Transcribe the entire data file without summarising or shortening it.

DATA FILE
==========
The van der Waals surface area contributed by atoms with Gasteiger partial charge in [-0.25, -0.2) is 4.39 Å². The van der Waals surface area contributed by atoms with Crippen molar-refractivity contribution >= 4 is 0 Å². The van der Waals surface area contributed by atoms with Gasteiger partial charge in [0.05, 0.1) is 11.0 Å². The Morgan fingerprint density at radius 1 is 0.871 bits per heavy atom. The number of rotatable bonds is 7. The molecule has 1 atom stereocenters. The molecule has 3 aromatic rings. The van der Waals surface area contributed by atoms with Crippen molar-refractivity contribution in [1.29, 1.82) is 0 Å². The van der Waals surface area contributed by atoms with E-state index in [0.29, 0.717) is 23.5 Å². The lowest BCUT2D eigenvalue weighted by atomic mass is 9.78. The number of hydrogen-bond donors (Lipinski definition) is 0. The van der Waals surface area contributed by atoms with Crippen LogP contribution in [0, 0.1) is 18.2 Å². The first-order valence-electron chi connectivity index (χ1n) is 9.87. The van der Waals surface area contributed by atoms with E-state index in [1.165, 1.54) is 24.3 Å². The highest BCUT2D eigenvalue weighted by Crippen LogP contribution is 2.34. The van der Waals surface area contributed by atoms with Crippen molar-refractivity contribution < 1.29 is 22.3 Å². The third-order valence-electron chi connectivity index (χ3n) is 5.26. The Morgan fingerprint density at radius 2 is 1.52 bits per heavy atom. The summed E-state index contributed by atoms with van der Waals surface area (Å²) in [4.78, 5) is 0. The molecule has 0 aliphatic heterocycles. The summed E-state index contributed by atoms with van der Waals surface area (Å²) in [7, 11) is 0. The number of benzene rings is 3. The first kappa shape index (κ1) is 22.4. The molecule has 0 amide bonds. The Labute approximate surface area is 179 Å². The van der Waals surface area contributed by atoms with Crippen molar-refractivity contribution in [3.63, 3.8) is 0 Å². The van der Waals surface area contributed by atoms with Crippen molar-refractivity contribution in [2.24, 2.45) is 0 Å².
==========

The van der Waals surface area contributed by atoms with Gasteiger partial charge in [-0.25, -0.2) is 4.39 Å². The van der Waals surface area contributed by atoms with Crippen molar-refractivity contribution >= 4 is 0 Å². The van der Waals surface area contributed by atoms with Gasteiger partial charge in [0.05, 0.1) is 11.0 Å². The Morgan fingerprint density at radius 1 is 0.871 bits per heavy atom. The number of rotatable bonds is 7. The molecule has 1 atom stereocenters. The molecule has 3 aromatic rings. The van der Waals surface area contributed by atoms with Crippen molar-refractivity contribution in [1.29, 1.82) is 0 Å². The van der Waals surface area contributed by atoms with E-state index in [0.29, 0.717) is 23.5 Å². The lowest BCUT2D eigenvalue weighted by atomic mass is 9.78. The number of hydrogen-bond donors (Lipinski definition) is 0. The van der Waals surface area contributed by atoms with Crippen LogP contribution in [0, 0.1) is 18.2 Å². The first-order valence-electron chi connectivity index (χ1n) is 9.87. The van der Waals surface area contributed by atoms with E-state index in [1.165, 1.54) is 24.3 Å². The highest BCUT2D eigenvalue weighted by Crippen LogP contribution is 2.34. The van der Waals surface area contributed by atoms with Crippen molar-refractivity contribution < 1.29 is 22.3 Å². The third-order valence-electron chi connectivity index (χ3n) is 5.26. The Morgan fingerprint density at radius 2 is 1.52 bits per heavy atom. The summed E-state index contributed by atoms with van der Waals surface area (Å²) in [4.78, 5) is 0. The molecule has 0 aliphatic heterocycles. The summed E-state index contributed by atoms with van der Waals surface area (Å²) in [7, 11) is 0. The number of benzene rings is 3. The first kappa shape index (κ1) is 22.4. The molecule has 0 amide bonds. The Labute approximate surface area is 179 Å². The van der Waals surface area contributed by atoms with Crippen molar-refractivity contribution in [3.63, 3.8) is 0 Å². The van der Waals surface area contributed by atoms with Crippen molar-refractivity contribution in [2.24, 2.45) is 0 Å².